A KENDAL church has stepped up its quest to bring comfort and aid to those who need it most with a mission to Eastern Europe to help poverty-stricken villages and those fleeing from war.

A team of six from Gateway Church, led by Jonny Gios, returned from carrying out a week-long programme of community work in rural Romania on Monday.

A team from the church travelled last year to connect with Perspectives, a charity and community centre in Danes, Transylvania, in a trip that included bringing Ukrainian refugees back from the border to the centre.

Jonny said: "As we reflect back on our time last year going into Ukraine to bring refugees back – it is lovely to see they are now well-established in their communities and learning English well.

"It is really heart-breaking to see many families torn from loved ones and their homes while the war rages on.

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"We pray that we've been able to help a little with some of the work we've been able to undertake this week.

"In April 2022 we brought Erana, an actress in Kyiv, out of Ukraine.

"I reconnected with her this week after one year in Romania and is now settled and much more confident and happier.

The Westmorland Gazette: Jonny Gios with Erana, who the team brought from Ukraine last yearJonny Gios with Erana, who the team brought from Ukraine last year (Image: Jonny Gios)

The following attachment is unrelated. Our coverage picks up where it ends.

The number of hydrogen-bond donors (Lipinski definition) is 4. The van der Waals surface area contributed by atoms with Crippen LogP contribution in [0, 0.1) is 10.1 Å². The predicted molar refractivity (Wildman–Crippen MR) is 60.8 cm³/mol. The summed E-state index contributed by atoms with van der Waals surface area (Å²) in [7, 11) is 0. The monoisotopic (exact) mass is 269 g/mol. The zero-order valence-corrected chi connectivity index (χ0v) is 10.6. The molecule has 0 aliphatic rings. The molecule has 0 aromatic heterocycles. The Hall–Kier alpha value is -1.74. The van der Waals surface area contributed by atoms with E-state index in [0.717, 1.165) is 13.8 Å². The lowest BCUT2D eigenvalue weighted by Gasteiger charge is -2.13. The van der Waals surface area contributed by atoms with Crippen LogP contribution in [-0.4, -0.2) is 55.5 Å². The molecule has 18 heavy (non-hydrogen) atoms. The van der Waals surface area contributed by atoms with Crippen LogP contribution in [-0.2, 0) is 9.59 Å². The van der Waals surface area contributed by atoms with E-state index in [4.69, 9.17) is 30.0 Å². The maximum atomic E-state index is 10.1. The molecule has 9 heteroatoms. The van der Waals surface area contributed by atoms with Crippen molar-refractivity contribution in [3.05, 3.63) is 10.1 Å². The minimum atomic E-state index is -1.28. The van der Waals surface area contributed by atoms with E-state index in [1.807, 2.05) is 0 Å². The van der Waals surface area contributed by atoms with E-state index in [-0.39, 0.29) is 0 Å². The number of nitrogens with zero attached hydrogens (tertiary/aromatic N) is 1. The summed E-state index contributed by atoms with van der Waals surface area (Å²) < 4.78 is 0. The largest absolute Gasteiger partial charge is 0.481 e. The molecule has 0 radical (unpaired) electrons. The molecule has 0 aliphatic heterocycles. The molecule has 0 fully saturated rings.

"It is a delight to see the Ukrainian community integrated with the Romania community."

The team also held a Ukrainian afternoon, hosting 90 Ukrainians for a day of games, crafts, food, and sports.

Ambleside Football Club even donated four kits that were given to children, ensuring a corner of south Cumbria will be represented in rural Romania.

The Westmorland Gazette: Ambleside United donated four different kitsAmbleside United donated four different kits (Image: Jonny Gios)

Altogether the church worked with over 300 children and families, gave out 30 water filters to a very deprived community, gave out food bags, and raised £3,000 for Perspectives to carry on its work.

Jonny recalls one memorable visit to Rora, a gypsy village.

"Deprivation there is on another level", Jonny said.

"Children don't have shoes and all the families live and sleep in one room.

"Often when people visit, they want to play games as many don't get that opportunity.

"The little things we take for granted are huge to this community.

"We must always remember that these communities exist and always strive to reach out the hand of compassion as much as we can."